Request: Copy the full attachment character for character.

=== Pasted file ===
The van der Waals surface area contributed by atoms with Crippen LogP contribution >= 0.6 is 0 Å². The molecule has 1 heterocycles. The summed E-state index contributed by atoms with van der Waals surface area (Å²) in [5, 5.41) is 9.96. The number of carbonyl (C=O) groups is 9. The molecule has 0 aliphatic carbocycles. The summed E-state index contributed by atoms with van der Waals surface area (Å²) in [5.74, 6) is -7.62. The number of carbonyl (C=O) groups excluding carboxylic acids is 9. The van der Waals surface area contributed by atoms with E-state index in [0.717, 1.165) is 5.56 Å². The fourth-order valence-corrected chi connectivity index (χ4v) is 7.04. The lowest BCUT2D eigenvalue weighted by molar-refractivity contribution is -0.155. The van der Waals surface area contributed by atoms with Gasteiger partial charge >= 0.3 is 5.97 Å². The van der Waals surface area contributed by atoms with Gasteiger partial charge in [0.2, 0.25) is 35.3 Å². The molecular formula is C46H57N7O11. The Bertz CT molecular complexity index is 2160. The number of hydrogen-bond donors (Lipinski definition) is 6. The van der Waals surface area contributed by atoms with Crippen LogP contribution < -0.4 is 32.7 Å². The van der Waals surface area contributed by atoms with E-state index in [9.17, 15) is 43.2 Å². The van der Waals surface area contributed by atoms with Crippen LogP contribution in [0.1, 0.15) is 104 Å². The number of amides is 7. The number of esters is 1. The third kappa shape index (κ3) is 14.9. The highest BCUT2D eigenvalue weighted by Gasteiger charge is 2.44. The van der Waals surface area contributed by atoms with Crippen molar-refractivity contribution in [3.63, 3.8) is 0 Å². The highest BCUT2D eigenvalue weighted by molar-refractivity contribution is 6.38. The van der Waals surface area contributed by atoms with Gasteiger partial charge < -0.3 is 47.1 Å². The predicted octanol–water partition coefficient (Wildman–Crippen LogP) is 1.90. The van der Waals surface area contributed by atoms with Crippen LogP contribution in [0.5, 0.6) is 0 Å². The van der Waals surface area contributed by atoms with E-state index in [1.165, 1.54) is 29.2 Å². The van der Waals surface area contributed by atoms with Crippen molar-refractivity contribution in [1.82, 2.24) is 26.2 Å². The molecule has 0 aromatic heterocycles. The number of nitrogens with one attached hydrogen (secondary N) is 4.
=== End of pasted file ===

The van der Waals surface area contributed by atoms with Crippen LogP contribution >= 0.6 is 0 Å². The molecule has 1 heterocycles. The summed E-state index contributed by atoms with van der Waals surface area (Å²) in [5, 5.41) is 9.96. The number of carbonyl (C=O) groups is 9. The molecule has 0 aliphatic carbocycles. The summed E-state index contributed by atoms with van der Waals surface area (Å²) in [5.74, 6) is -7.62. The number of carbonyl (C=O) groups excluding carboxylic acids is 9. The van der Waals surface area contributed by atoms with E-state index in [0.717, 1.165) is 5.56 Å². The fourth-order valence-corrected chi connectivity index (χ4v) is 7.04. The lowest BCUT2D eigenvalue weighted by molar-refractivity contribution is -0.155. The van der Waals surface area contributed by atoms with Gasteiger partial charge >= 0.3 is 5.97 Å². The van der Waals surface area contributed by atoms with Gasteiger partial charge in [0.2, 0.25) is 35.3 Å². The molecular formula is C46H57N7O11. The Bertz CT molecular complexity index is 2160. The number of hydrogen-bond donors (Lipinski definition) is 6. The van der Waals surface area contributed by atoms with Crippen LogP contribution < -0.4 is 32.7 Å². The van der Waals surface area contributed by atoms with E-state index in [9.17, 15) is 43.2 Å². The van der Waals surface area contributed by atoms with Crippen LogP contribution in [0.1, 0.15) is 104 Å². The number of amides is 7. The number of esters is 1. The third kappa shape index (κ3) is 14.9. The highest BCUT2D eigenvalue weighted by Gasteiger charge is 2.44. The van der Waals surface area contributed by atoms with Crippen molar-refractivity contribution in [3.63, 3.8) is 0 Å². The highest BCUT2D eigenvalue weighted by molar-refractivity contribution is 6.38. The van der Waals surface area contributed by atoms with Gasteiger partial charge < -0.3 is 47.1 Å². The predicted octanol–water partition coefficient (Wildman–Crippen LogP) is 1.90. The van der Waals surface area contributed by atoms with Crippen LogP contribution in [0.5, 0.6) is 0 Å². The van der Waals surface area contributed by atoms with E-state index in [1.165, 1.54) is 29.2 Å². The van der Waals surface area contributed by atoms with Crippen molar-refractivity contribution in [1.82, 2.24) is 26.2 Å². The molecule has 0 aromatic heterocycles. The number of nitrogens with one attached hydrogen (secondary N) is 4.